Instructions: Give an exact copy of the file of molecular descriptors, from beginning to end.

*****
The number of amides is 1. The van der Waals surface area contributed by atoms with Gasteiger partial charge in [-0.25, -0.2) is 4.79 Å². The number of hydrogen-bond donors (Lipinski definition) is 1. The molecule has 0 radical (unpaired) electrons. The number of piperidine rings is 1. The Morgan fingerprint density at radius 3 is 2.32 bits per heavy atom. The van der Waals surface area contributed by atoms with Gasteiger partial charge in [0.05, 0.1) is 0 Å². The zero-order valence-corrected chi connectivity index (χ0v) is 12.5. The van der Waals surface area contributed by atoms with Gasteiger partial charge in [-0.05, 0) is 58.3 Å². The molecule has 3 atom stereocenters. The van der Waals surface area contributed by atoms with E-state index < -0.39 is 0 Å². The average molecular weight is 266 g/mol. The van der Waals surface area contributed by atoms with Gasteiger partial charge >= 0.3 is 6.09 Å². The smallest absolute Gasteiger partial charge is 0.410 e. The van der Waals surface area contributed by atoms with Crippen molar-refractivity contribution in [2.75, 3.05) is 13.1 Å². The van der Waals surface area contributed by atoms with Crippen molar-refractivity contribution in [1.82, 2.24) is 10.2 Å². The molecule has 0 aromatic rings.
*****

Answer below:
The number of amides is 1. The van der Waals surface area contributed by atoms with Gasteiger partial charge in [-0.25, -0.2) is 4.79 Å². The number of hydrogen-bond donors (Lipinski definition) is 1. The molecule has 0 radical (unpaired) electrons. The number of piperidine rings is 1. The Morgan fingerprint density at radius 3 is 2.32 bits per heavy atom. The van der Waals surface area contributed by atoms with Gasteiger partial charge in [0.05, 0.1) is 0 Å². The zero-order valence-corrected chi connectivity index (χ0v) is 12.5. The van der Waals surface area contributed by atoms with Gasteiger partial charge in [-0.05, 0) is 58.3 Å². The molecule has 3 atom stereocenters. The van der Waals surface area contributed by atoms with E-state index < -0.39 is 0 Å². The average molecular weight is 266 g/mol. The van der Waals surface area contributed by atoms with Gasteiger partial charge >= 0.3 is 6.09 Å². The smallest absolute Gasteiger partial charge is 0.410 e. The van der Waals surface area contributed by atoms with Crippen molar-refractivity contribution in [2.75, 3.05) is 13.1 Å². The van der Waals surface area contributed by atoms with Crippen molar-refractivity contribution in [1.82, 2.24) is 10.2 Å². The molecule has 0 aromatic rings.